Tuesday, February 27, 2018
Pale Rider: the Spanish Flu of 1918 and How It Changed the World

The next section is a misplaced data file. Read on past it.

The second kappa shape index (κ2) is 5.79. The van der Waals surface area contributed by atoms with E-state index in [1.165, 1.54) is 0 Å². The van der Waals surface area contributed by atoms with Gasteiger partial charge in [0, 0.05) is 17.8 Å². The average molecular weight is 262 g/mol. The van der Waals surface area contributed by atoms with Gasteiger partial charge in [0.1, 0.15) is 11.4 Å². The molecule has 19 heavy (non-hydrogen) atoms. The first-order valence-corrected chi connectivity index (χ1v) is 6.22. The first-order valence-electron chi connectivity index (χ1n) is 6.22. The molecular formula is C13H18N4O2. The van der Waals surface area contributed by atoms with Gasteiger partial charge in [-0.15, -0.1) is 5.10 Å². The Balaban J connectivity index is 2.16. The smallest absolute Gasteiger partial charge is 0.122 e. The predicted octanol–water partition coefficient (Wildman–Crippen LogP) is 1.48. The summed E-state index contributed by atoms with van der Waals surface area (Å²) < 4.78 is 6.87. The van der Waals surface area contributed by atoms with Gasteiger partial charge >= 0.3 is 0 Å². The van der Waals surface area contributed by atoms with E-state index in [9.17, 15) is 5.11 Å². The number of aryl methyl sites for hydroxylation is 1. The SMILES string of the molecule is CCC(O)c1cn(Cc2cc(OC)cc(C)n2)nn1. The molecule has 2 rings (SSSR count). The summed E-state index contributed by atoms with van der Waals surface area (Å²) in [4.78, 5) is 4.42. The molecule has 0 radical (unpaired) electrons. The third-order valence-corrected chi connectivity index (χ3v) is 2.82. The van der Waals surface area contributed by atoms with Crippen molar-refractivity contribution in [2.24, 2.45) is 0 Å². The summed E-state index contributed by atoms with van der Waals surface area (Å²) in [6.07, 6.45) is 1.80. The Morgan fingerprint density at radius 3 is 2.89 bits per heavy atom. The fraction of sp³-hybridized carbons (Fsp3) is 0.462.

Spinney's central question is why, when the flu pandemic killed such an enormous number of people - at least 50 million - it has never captured the limelight like the century's world wars, whose total deaths numbered 18 million and 60 million. So much is packed in a realtively brief text: a history of human pandemics, theories about what caused the Spanish flu to explode, scientists' attempts to contain it, and the tremendous impact a country's infrastructure, both from a political and a public health standpoint, had on the course of disease in that locale. Impressive for the attention drawn to the flu's ravages in non-European areas, this is a terrific read, intelligent but pitched for the general reader.